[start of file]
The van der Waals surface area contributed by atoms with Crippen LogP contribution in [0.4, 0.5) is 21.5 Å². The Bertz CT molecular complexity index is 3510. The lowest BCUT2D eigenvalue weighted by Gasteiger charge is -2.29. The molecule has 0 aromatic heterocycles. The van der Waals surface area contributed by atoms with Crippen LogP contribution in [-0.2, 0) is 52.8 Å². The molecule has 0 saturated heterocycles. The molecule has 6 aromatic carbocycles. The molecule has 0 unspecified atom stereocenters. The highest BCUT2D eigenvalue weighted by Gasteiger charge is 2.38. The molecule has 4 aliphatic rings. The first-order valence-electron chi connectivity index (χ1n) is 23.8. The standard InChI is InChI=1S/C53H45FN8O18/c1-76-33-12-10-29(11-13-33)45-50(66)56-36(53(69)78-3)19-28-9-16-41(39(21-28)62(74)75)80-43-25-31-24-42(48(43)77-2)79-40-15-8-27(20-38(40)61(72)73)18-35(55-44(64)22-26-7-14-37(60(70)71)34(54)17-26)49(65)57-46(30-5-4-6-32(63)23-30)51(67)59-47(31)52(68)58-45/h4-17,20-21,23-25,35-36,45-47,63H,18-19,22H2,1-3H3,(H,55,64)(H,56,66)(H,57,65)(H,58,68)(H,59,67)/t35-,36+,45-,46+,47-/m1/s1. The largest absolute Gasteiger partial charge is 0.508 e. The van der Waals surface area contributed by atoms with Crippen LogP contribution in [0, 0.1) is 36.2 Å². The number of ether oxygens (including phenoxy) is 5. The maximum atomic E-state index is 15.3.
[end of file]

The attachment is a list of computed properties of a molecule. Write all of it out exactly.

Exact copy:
The van der Waals surface area contributed by atoms with Crippen LogP contribution in [0.4, 0.5) is 21.5 Å². The Bertz CT molecular complexity index is 3510. The lowest BCUT2D eigenvalue weighted by Gasteiger charge is -2.29. The molecule has 0 aromatic heterocycles. The van der Waals surface area contributed by atoms with Crippen LogP contribution in [-0.2, 0) is 52.8 Å². The molecule has 0 saturated heterocycles. The molecule has 6 aromatic carbocycles. The molecule has 0 unspecified atom stereocenters. The highest BCUT2D eigenvalue weighted by Gasteiger charge is 2.38. The molecule has 4 aliphatic rings. The first-order valence-electron chi connectivity index (χ1n) is 23.8. The standard InChI is InChI=1S/C53H45FN8O18/c1-76-33-12-10-29(11-13-33)45-50(66)56-36(53(69)78-3)19-28-9-16-41(39(21-28)62(74)75)80-43-25-31-24-42(48(43)77-2)79-40-15-8-27(20-38(40)61(72)73)18-35(55-44(64)22-26-7-14-37(60(70)71)34(54)17-26)49(65)57-46(30-5-4-6-32(63)23-30)51(67)59-47(31)52(68)58-45/h4-17,20-21,23-25,35-36,45-47,63H,18-19,22H2,1-3H3,(H,55,64)(H,56,66)(H,57,65)(H,58,68)(H,59,67)/t35-,36+,45-,46+,47-/m1/s1. The largest absolute Gasteiger partial charge is 0.508 e. The van der Waals surface area contributed by atoms with Crippen LogP contribution in [0, 0.1) is 36.2 Å². The number of ether oxygens (including phenoxy) is 5. The maximum atomic E-state index is 15.3.